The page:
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Posts Tagged ‘Vanity Fair

Crime and punishment in high frequency trading

Theer is another fascinating article by Michael Lewis in the latest issue of the glossy magazine Vanity Fair, which is fast establishing itself as a must-read destination for students of folly, drama and malfeasance in the world of financial markets (no shortage of good raw material there). His latest piece chronicles the curious case of a Russian computer programmer named Sergei Aleynikov, who was prosecuted for stealing computer code when he left Goldman Sachs to join a rival high frequency trading  operation. Mr Aleynikov’s conviction was quashed on appeal, but only after he had spent a year in jail. The article is interesting not just for the human story that Michael Lewis unfolds with his characteristic verve, but also for the light that it sheds on the phenomenon of high frequency trading. (Students of the phenomenon that is Goldman Sachs will also find plenty of evidence to support their prejudices, good or bad).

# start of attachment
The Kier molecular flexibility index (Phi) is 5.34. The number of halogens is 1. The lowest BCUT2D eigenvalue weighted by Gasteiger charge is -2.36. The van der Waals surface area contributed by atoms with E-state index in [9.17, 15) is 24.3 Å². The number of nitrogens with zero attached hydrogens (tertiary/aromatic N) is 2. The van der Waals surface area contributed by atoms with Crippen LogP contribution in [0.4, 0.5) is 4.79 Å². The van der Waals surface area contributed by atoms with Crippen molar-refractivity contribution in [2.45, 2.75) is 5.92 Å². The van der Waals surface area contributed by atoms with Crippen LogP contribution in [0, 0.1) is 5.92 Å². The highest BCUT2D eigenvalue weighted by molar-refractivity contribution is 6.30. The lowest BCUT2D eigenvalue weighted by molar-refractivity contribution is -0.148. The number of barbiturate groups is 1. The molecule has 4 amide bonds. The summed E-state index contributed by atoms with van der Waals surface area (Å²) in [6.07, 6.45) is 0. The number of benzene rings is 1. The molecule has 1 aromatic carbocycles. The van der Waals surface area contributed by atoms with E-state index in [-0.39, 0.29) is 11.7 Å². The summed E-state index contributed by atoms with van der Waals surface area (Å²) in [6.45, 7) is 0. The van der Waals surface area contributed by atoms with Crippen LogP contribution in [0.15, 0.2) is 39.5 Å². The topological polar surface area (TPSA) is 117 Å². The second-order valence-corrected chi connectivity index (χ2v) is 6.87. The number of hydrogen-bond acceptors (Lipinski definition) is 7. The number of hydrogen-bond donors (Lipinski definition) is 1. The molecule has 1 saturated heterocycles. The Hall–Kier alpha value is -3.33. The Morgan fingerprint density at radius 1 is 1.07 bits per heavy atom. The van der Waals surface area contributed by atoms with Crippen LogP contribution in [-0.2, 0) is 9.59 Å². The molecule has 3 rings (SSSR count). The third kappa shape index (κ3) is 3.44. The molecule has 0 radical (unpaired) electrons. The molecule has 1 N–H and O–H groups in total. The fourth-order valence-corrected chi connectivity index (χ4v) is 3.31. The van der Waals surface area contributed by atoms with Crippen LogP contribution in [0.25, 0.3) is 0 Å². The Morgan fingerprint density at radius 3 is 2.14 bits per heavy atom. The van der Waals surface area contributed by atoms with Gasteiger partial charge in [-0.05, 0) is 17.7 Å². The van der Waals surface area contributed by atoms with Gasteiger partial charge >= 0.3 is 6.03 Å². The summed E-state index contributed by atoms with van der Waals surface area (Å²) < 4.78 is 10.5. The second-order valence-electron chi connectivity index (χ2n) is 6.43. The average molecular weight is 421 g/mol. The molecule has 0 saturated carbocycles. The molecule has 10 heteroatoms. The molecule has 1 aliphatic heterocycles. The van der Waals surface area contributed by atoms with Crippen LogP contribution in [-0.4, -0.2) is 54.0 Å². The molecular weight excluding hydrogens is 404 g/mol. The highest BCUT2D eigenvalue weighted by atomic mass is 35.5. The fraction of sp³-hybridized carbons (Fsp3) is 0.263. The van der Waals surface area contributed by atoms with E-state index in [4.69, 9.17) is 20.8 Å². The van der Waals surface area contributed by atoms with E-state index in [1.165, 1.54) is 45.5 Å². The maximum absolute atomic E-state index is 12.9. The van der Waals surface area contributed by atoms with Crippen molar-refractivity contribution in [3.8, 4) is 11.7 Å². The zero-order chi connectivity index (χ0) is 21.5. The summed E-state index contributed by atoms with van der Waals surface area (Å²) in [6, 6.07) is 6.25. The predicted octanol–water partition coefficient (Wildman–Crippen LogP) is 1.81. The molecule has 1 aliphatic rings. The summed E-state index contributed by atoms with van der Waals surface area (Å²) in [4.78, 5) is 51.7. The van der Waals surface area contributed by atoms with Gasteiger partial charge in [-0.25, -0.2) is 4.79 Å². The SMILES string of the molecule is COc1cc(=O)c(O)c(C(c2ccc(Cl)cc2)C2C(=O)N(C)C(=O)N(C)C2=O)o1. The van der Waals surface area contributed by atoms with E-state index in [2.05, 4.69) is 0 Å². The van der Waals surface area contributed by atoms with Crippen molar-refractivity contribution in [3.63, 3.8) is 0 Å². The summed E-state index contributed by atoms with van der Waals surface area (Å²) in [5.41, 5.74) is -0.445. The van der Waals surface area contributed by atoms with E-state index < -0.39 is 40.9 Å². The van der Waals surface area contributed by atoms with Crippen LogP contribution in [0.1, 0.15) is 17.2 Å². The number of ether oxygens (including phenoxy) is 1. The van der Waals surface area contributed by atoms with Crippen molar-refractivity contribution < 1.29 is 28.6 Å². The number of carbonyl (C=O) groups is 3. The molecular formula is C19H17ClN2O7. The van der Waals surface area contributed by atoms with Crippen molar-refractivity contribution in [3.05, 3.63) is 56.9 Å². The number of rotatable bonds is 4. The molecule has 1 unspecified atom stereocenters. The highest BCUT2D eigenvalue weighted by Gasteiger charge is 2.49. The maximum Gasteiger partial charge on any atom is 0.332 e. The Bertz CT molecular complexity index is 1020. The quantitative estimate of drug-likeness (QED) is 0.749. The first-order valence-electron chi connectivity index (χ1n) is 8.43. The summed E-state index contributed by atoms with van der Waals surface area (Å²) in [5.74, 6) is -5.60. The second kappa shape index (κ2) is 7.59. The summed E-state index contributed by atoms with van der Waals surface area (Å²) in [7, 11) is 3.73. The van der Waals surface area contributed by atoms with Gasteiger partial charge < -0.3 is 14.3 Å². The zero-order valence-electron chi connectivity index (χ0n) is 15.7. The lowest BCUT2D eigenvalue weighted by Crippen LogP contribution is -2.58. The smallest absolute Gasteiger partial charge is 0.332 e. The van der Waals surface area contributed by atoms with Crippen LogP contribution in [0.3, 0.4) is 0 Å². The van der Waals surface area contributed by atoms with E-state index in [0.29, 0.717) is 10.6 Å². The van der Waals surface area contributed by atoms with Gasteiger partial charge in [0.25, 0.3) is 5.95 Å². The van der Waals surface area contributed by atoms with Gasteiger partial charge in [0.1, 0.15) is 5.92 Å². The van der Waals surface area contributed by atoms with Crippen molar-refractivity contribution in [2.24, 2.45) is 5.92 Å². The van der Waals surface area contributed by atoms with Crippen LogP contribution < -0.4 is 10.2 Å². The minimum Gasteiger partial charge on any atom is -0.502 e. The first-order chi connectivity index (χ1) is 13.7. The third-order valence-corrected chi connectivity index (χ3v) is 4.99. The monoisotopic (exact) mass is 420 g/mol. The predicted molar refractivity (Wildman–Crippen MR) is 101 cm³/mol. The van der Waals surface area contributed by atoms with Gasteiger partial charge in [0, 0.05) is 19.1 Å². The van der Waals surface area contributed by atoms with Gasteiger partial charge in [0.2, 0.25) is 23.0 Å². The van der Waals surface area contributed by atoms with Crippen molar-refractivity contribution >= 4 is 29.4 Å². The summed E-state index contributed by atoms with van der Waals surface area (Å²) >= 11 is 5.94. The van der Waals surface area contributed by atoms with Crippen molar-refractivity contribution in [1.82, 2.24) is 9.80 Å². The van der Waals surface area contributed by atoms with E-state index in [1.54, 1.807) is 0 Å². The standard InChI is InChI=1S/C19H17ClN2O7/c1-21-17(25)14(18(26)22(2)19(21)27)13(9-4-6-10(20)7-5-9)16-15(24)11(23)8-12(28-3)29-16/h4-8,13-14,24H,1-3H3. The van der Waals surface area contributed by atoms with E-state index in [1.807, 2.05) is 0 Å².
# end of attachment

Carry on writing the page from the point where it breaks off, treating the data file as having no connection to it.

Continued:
Here is one passage from the long article:

By mid-2007……Goldman’s equities department was adapting to radical changes in the U.S. stock market—just as that market was about to crash. A once sleepy oligopoly dominated by NASDAQ and the New York Stock Exchange was rapidly turning into something else. There were now 10 public stock exchanges in New Jersey alone, all trading the same stocks. Within a few years there would be more than 40 “dark pools,” or private exchanges, one of them owned by Goldman Sachs, also trading the same stocks. (Why the world needed 50 places, most of them in New Jersey, in which to buy and sell shares in Apple Inc. is a question for another day.) Read the rest of this entry »

Written by Jonathan Davis

August 5, 2013 at 12:55 PM